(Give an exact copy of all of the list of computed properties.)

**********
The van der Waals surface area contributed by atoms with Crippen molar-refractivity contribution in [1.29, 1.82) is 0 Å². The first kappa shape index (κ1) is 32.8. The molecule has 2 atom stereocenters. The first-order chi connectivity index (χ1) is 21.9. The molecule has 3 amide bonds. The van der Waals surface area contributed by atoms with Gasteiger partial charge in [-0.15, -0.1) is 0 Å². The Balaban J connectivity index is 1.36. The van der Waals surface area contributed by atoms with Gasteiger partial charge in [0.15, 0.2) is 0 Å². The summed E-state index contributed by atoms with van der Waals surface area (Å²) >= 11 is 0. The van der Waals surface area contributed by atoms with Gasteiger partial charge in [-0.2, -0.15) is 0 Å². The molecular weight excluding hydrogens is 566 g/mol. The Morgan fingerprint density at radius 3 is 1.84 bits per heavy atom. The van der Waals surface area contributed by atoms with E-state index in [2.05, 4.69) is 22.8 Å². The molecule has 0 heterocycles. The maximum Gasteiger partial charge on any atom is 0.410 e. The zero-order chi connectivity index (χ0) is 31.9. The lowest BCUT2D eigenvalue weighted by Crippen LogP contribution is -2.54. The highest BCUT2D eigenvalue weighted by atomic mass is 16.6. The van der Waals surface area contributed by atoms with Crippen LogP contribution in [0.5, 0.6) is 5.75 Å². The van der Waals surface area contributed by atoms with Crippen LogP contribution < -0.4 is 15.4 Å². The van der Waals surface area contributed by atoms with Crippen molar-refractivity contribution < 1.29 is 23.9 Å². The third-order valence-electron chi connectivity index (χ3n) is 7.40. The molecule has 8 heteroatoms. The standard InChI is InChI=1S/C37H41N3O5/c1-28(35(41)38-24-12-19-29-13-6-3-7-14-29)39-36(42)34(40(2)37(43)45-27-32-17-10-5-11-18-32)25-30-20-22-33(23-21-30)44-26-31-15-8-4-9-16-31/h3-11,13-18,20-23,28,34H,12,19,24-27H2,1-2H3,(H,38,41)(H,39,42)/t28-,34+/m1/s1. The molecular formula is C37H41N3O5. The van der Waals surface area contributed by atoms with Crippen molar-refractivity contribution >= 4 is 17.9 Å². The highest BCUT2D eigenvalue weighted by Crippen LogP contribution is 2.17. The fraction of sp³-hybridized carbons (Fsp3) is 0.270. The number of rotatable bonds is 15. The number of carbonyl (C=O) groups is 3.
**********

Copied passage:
The van der Waals surface area contributed by atoms with Crippen molar-refractivity contribution in [1.29, 1.82) is 0 Å². The first kappa shape index (κ1) is 32.8. The molecule has 2 atom stereocenters. The first-order chi connectivity index (χ1) is 21.9. The molecule has 3 amide bonds. The van der Waals surface area contributed by atoms with Gasteiger partial charge in [-0.15, -0.1) is 0 Å². The Balaban J connectivity index is 1.36. The van der Waals surface area contributed by atoms with Gasteiger partial charge in [0.15, 0.2) is 0 Å². The summed E-state index contributed by atoms with van der Waals surface area (Å²) >= 11 is 0. The van der Waals surface area contributed by atoms with Gasteiger partial charge in [-0.2, -0.15) is 0 Å². The molecular weight excluding hydrogens is 566 g/mol. The Morgan fingerprint density at radius 3 is 1.84 bits per heavy atom. The van der Waals surface area contributed by atoms with E-state index in [2.05, 4.69) is 22.8 Å². The molecule has 0 heterocycles. The maximum Gasteiger partial charge on any atom is 0.410 e. The zero-order chi connectivity index (χ0) is 31.9. The lowest BCUT2D eigenvalue weighted by Crippen LogP contribution is -2.54. The highest BCUT2D eigenvalue weighted by atomic mass is 16.6. The van der Waals surface area contributed by atoms with Crippen LogP contribution in [0.5, 0.6) is 5.75 Å². The van der Waals surface area contributed by atoms with Crippen LogP contribution < -0.4 is 15.4 Å². The van der Waals surface area contributed by atoms with Crippen molar-refractivity contribution < 1.29 is 23.9 Å². The third-order valence-electron chi connectivity index (χ3n) is 7.40. The molecule has 8 heteroatoms. The standard InChI is InChI=1S/C37H41N3O5/c1-28(35(41)38-24-12-19-29-13-6-3-7-14-29)39-36(42)34(40(2)37(43)45-27-32-17-10-5-11-18-32)25-30-20-22-33(23-21-30)44-26-31-15-8-4-9-16-31/h3-11,13-18,20-23,28,34H,12,19,24-27H2,1-2H3,(H,38,41)(H,39,42)/t28-,34+/m1/s1. The molecular formula is C37H41N3O5. The van der Waals surface area contributed by atoms with Crippen molar-refractivity contribution >= 4 is 17.9 Å². The highest BCUT2D eigenvalue weighted by Crippen LogP contribution is 2.17. The fraction of sp³-hybridized carbons (Fsp3) is 0.270. The number of rotatable bonds is 15. The number of carbonyl (C=O) groups is 3.